17 May What are the Major Types of Cybercrime?
The rise of the digital age and tremendous advancements in technology come with both positive and negative impacts on our daily lives. For example, never before has information been so easily accessible and shareable. This fact enables us to store information online, work remotely, and do business globally. But it also makes the precious information we share vulnerable to cyber attacks. As a criminal defense law firm in Phoenix Arizona, Coolidge Law is familiar with the threat major types of cybercrime pose to individuals and businesses alike.
What is cybercrime?
The definition may seem fairly obvious—crimes committed using the internet—but it’s beneficial to take a look at how the law defines cybercrime. Cybercrimes in Arizona range from simple misdemeanors to full-blown felonies.
Unlike most ordinary crimes, the tricky thing about cybercrimes is, they are often committed in one location, while the victim or the device may be located in a completely different county, state, or country.
Let’s say Ted, who lives in Phoenix, commits credit card fraud against Phillip, who lives in Washington D.C. According to Arizona Revised Statute 13-109, which discusses where the place of trial shall be held, Ted can be prosecuted both in the county where he lives, as well as in the county in which the victim resides.
What are the major types of cybercrime?
General categories of cybercrime include: 1. crimes against people (cyber harassment, distribution of child pornography, credit card fraud); 2. crimes against property (hacking, virus transmission, copyright ); and 3. crimes against the government (accessing confidential information, cyber warfare, pirated software).
Examples of common computer crimes in Arizona
In addition to the examples listed above, the following are considered computer tampering in Arizona under ARS 13-2316:
- Accessing, altering, damaging or destroying any computer, computer system or network, or any part of a computer, computer system or network, with the intent to devise or execute any scheme or artifice to defraud or deceive, or to control property or services by means of false or fraudulent pretenses, representations or promises.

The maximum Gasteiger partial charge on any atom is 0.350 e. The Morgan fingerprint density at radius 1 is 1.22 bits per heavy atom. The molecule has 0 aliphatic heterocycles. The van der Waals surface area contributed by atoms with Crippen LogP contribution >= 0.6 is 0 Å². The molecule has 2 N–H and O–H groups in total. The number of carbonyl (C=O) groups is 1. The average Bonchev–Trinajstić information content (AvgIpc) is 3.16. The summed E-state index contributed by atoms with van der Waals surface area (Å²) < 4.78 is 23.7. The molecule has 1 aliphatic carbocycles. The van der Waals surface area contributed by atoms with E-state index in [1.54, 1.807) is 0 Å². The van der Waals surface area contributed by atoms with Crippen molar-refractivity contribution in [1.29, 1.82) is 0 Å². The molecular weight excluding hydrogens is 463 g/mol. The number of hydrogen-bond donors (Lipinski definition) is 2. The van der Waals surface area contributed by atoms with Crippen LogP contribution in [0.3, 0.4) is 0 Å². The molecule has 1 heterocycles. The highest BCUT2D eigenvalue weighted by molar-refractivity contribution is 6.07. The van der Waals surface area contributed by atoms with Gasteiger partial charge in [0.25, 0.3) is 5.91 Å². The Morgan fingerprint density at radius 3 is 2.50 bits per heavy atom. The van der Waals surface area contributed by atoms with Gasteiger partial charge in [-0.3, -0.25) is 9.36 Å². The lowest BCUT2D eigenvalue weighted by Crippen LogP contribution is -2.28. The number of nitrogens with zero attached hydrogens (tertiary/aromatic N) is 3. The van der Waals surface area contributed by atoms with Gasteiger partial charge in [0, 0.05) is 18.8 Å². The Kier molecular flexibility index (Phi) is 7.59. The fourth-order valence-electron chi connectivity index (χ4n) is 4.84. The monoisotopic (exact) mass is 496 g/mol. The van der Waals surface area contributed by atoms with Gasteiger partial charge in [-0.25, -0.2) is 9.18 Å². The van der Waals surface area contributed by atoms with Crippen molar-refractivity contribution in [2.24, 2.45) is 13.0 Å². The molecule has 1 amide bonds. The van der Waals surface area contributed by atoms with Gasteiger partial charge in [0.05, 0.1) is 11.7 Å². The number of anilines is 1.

- Knowingly altering, damaging, deleting or destroying computer programs or data.
- Knowingly introducing a computer contaminant into any computer, computer system or network.
- Recklessly disrupting or causing the disruption of computer, computer system or network services or denying or causing the denial of computer or network services to any authorized user of a computer, computer system or network.
- Recklessly using a computer, computer system or network to engage in a scheme or course of conduct that is directed at another person and that seriously alarms, torments, threatens or terrorizes the person.
- Preventing a computer user from exiting a site, computer system or network-connected location in order to compel the user’s computer to continue communicating with, connecting to or displaying the content of the service, site or system.
- Knowingly obtaining any information that is required by law to be kept confidential or any records that are not public records by accessing any computer, computer system or network that is operated by this state.
- Knowingly accessing any computer, computer system or network or any computer software, program or data that is contained in a computer, computer system or network.
Computer Crimes Attorney in Arizona
State computer crime laws are constantly changing. If you or someone you love has been charged with a cybercrime it’s important to contact an experienced criminal defense attorney immediately. Todd Coolidge, of Coolidge Law Firm, has the knowledge, practical experience and skill to know what the prosecution will use in preparing a computer crimes case, and he knows how to counter those tactics in your criminal defense strategy. Call today to schedule a free consultation: 480-264-5111.
In our next blog post will discuss ways to proactively protect yourself against cybercrimes.